We’re eager to expand this expertise to problems on water, electric, gas and even sensor networks of arbitrary type. Look for open source libraries in the future.
AND THAT’S NOT ALL!
We’ve got data scientists using Hough Transforms to interpret SONAR DATA from PIPE DIVING ROBOTS in order to detect pipe corrosion both INSIDE and OUTSIDE the pipe! How does this work? A robot called a PIG SQUEEEEELS its way through a pipe making little chirps that bounce off of the pipe wall. They also bounce from the inner to outer surface of the pipe wall and from the arrival times of these echoes a 360 degree estimate of the pipe thickness can be calculated.
But what is the best way to decide when you hear the echoes? A Hough Transform treats each echo as evidence of what the true width is. By moving these transforms onto GPU’s we can perform them as FAST AS THE DATA COMES IN.
We used GUASSIAN PROCESS MODELS and plain old LINEAR REGRESSION to interpolate ALGAE sensors in the GREAT LAKES. To do it we had to fetch and do a GEOSPATIAL JOIN of HYPERSPECTRAL SATELLITE DATA. You want to know where algae is, even if you don’t have a sensor data there? We used spectral satellite data sensitive to the presence of blue-green algae and local sensor data to calibrate an algae predictor for locations where there isn’t a sensor.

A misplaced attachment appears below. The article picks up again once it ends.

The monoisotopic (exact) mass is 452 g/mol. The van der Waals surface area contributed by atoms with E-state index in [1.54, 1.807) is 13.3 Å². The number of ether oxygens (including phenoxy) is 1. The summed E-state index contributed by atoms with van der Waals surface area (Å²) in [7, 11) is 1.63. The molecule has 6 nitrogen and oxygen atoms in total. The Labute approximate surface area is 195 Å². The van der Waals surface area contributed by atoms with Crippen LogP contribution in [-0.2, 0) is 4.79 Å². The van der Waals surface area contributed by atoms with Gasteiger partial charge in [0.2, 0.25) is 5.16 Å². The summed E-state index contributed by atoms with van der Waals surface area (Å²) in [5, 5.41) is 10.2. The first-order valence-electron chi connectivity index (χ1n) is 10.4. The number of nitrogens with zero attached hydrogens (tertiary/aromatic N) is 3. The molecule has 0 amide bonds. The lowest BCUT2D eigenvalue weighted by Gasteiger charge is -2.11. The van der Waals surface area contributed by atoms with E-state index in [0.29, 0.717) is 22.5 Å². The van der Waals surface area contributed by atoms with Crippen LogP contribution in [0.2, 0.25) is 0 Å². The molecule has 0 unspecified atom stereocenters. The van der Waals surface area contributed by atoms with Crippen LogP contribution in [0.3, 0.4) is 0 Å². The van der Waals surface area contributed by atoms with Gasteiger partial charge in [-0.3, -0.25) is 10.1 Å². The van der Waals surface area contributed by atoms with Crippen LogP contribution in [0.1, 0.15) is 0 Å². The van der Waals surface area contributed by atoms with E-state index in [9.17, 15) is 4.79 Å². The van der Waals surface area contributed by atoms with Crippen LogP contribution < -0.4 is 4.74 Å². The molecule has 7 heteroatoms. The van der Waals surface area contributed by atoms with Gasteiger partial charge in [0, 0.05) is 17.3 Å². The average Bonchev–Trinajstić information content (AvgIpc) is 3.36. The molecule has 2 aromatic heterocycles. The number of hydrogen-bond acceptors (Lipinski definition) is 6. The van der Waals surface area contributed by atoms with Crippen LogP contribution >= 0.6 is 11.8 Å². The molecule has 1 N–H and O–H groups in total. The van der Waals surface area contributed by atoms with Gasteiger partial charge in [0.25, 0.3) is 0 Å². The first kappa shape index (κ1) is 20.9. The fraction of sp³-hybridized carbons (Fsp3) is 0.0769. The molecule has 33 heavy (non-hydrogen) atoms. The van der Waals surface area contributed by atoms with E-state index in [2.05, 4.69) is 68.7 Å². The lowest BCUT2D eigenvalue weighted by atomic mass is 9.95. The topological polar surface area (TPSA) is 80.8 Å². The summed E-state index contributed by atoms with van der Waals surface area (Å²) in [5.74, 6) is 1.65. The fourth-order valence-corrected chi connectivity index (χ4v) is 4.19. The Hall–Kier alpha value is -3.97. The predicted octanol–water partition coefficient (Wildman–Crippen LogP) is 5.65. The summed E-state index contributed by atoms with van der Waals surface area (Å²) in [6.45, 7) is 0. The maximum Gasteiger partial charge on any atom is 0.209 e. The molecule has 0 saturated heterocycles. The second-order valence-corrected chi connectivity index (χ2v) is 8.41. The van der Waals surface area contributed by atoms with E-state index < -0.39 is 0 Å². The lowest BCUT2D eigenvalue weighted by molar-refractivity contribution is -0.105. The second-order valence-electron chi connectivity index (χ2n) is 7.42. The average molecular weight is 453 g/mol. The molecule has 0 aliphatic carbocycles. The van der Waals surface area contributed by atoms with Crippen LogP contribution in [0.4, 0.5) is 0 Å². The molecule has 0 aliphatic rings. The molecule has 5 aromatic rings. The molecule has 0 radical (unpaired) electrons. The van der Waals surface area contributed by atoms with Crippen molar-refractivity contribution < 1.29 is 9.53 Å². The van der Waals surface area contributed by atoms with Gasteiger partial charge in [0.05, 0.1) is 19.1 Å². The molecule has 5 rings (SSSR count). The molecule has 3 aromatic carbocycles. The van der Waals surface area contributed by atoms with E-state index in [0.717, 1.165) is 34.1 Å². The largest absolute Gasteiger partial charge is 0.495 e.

We’ve written DATA PIPELINES to JOIN UP HYPERSPECTRAL IMAGING DATA from an AUTOMATED DRONE and to compare it to sensor data taken on the ground.
And last but most importantly, we believe in DATA OPS and TRACEABILITY – we DOCKERIZE everything to make sure our analysis RUNS ANYWHERE, CONSISTENTLY. We’re GIT WIZARDS who use granular commits and automation to make our data science both RELIABLE and FULLY TRACEABLE. Want to know why our model looked different 6 months ago? WE CAN TELL YOU!
Xylem data science has done tons of stuff and we aren’t showing any signs of stopping!
Wow! That was a lot to take in.
Now take a deep breath and return to your normal reading pace. As you can see we have some very passionate people working on really exciting opportunities. While most think of Sensus as a smart meter company or AMI network provider, we also want you to know us as industry innovators, using utility data analytics to solve complex problems.
About the Author
Michele Reister is the former Marketing Communications Manager for Sensus software, services, security and communication networks. Michele holds a B.S. in Management and Information Technology from Daniel Webster College and a M.B.A. from University of North Carolina, Chapel Hill.More Articles by Michele